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A Tale of Two Brands
By: Andrew Davis
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In the city of Atlanta, there are many oil change facilities and many dentists. Out of these many oil change facilities, and these many dentists, there is the Express Oil Change & Service Center, and the dental practice of Dr. Elizabeth Caughey. While these two businesses are very different in the services they provide, they are both two entities with high levels of market competition, and face similar challenges in establishing a brand and growing their business.  

This is their story. 

Brand One: Express Oil Change & Service Center

Express Oil Change & Service Center recently ran a Groupon deal that advertised $101.97 worth of services (oil change, tire rotation, and brake inspection) for $30. For those in desperate need of an oil change, this was a great deal. While oil change facilities are plentiful, it’s difficult to differentiate what sets each business apart until it is actually visited.  

The automotive repair industry doesn’t exactly have a sterling reputation. So, the user experience is a key differentiating factor (along with price, of course) among these facilities. Establish a level of trust with the customer, and repeat business is nearly in the bag. Because of the level of competition created by the numerous choices for oil change businesses, the first impression is everything.  

Unfortunately, Express Oil fell short of creating a memorable first impression. Additionally, they didn’t live up to their promise of service. However, during checkout, customers are provided a “new customer packet” with several discounts for future services. They bring customers in with a discount. They encourage customers to come back with discounts. Discounts are their primary marketing strategy.  

Brand Two: Dr. Elizabeth Caughey, DDS

Dr. Elizabeth Caughey’s dental practice has a five-star rating on Kudzu.com. Reviews say such things as, “The detail and time she spent with me…was surprising,” and “The perfect dentist!” New patients calling for an appointment speak with the office manager, who talks to them about the practice and explains the mission of the practice: to provide comprehensive, quality dental care. This dedication to quality care involves more thorough exams, and greater involvement from Dr. Caughey. As a result, it is somewhat more expensive than other dentists.  

However, as the reviews illustrate, Caughey’s practice fulfills this expectation of superior service. The exams are comprehensive. The attention to detail and quality is clear. Delivering a premium service above that of their competitors is their marketing strategy.  
 

Two businesses, each with a high level of competition, both facing similar challenges in establishing a brand. One uses discounts. The other uses superior service.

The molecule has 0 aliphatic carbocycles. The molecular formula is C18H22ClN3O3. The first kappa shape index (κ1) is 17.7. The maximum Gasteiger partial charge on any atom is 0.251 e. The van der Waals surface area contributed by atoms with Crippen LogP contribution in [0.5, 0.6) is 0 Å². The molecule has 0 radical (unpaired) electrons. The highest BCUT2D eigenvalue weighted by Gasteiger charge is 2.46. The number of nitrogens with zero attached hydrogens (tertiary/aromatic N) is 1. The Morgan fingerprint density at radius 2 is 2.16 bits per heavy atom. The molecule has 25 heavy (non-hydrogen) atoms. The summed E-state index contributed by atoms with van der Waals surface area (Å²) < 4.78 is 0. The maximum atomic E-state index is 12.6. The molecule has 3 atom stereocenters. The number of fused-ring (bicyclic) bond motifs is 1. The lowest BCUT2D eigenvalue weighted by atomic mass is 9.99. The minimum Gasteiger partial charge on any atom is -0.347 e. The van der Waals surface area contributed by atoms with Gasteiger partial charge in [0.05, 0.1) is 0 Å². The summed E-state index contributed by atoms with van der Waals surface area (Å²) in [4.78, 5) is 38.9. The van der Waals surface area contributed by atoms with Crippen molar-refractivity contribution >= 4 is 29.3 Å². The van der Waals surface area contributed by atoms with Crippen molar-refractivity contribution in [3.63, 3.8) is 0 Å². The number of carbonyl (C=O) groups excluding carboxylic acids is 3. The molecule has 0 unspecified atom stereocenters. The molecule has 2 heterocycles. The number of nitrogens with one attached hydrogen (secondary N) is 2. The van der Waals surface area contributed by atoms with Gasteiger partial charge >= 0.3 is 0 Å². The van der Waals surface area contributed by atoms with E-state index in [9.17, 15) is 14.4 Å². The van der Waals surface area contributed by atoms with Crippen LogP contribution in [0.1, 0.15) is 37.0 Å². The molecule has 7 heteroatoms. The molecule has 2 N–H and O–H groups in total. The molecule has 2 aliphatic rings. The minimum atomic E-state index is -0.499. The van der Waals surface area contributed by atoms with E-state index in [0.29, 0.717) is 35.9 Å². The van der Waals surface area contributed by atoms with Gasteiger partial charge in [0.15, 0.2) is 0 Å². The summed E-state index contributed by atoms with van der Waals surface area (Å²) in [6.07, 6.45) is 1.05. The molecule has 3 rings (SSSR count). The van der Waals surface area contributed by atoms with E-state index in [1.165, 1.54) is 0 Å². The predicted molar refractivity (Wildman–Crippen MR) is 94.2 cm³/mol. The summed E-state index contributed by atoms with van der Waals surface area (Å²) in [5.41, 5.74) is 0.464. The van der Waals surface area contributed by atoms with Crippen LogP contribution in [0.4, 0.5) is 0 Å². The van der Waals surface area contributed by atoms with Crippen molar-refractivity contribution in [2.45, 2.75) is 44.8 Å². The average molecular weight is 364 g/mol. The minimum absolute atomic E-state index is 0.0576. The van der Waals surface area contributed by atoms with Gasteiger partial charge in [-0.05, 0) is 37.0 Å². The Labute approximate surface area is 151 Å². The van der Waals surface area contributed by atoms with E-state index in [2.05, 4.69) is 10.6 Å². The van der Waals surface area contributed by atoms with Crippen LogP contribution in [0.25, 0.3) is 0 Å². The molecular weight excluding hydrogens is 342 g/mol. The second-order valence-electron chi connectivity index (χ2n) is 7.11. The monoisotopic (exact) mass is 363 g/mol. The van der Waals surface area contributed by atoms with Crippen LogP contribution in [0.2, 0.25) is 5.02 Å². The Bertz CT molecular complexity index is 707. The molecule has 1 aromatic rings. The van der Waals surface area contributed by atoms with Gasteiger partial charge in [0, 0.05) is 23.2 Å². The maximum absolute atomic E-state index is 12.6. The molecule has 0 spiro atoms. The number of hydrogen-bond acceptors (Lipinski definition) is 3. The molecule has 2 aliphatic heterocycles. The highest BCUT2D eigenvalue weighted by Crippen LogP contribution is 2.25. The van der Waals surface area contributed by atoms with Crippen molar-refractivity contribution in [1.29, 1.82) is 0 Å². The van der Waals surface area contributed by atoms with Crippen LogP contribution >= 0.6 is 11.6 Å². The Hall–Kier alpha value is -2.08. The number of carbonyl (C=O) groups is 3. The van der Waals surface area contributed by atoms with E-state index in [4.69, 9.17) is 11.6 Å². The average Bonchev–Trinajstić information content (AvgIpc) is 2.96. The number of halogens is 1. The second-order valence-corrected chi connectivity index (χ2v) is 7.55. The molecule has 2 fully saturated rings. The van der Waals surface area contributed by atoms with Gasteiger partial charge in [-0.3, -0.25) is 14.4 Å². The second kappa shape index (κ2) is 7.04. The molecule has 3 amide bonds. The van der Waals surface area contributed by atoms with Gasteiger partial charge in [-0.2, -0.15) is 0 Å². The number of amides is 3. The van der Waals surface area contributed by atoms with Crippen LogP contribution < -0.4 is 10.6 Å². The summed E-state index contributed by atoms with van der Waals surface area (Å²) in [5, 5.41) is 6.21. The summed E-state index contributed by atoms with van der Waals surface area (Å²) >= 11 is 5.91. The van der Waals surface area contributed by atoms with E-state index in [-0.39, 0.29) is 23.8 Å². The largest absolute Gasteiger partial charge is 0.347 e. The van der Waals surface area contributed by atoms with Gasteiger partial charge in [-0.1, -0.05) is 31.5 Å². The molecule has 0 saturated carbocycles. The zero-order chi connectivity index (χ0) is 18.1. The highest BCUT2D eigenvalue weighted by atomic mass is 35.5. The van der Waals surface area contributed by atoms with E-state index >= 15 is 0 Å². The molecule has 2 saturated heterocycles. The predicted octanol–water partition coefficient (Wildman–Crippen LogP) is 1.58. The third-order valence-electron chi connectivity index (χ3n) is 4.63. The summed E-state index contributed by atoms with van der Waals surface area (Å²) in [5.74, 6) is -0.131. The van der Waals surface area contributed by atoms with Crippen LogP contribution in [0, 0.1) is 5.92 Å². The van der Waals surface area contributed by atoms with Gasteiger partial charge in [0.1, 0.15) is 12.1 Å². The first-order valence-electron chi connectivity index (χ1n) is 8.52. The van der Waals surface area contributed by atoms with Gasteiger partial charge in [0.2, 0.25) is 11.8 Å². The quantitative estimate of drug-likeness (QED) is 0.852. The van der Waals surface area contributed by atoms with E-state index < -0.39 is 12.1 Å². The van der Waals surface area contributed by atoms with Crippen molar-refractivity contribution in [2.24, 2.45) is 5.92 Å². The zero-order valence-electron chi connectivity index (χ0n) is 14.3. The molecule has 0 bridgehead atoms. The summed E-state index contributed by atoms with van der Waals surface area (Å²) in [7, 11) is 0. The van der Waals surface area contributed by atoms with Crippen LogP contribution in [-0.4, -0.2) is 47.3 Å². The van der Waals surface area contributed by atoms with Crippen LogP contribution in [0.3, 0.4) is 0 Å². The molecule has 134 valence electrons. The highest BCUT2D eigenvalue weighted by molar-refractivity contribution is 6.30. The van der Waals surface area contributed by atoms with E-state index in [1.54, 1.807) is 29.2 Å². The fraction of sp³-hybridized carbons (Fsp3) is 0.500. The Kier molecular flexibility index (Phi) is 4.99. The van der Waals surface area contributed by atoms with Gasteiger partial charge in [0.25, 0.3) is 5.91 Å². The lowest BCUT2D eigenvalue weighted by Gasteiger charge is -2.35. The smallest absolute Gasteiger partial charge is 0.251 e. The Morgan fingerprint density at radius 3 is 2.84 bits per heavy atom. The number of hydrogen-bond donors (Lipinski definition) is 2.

While discounting, especially through deal sites like Groupon.com, can be particularly effective at generating new business, the fatal marketing mistake is focusing primarily on future discounts at the expense of brand development. Had Express Oil put as much effort into the brand experience as they do their discount programs, they would have a better shot at generating brand loyalty — and loyalty at full price. Even if consumers were willing to sacrifice on quality in return for a discount, consumer loyalty is there only as long as the discounts. Once the discounts go away, so will the consumers. This means they are forever trapped in “discount mode” — not a good place to be.  

On the other hand, the dental office put their energy into delivering a superior product, even at a premium price. They built their brand on quality — not discounts. Their brand is far stronger than that of the oil change facility because the dental office will generate consumer loyalty so long as they continue to fulfill on the level of service promised.  

Discounts can’t be a substitute for true brand development. Your brand must offer something different to consumers, and you have to follow through with that promise. Express Oil didn’t offer anything that was different from any of their competitors, and they even fell short of what promises they did make (speed, quality of service). Instead, they rely solely on discounts, which cripples their potential. The differentiating factor in Dr. Caughey’s dental practice is that it offers a service superior to that of their competitors. As a result, they are able to establish a premium brand that has lasting potential.


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About the Author
Andrew Davis is a Charleston, SC-based creative services consultant to small businesses and non-profits. Follow him on Twitter here.
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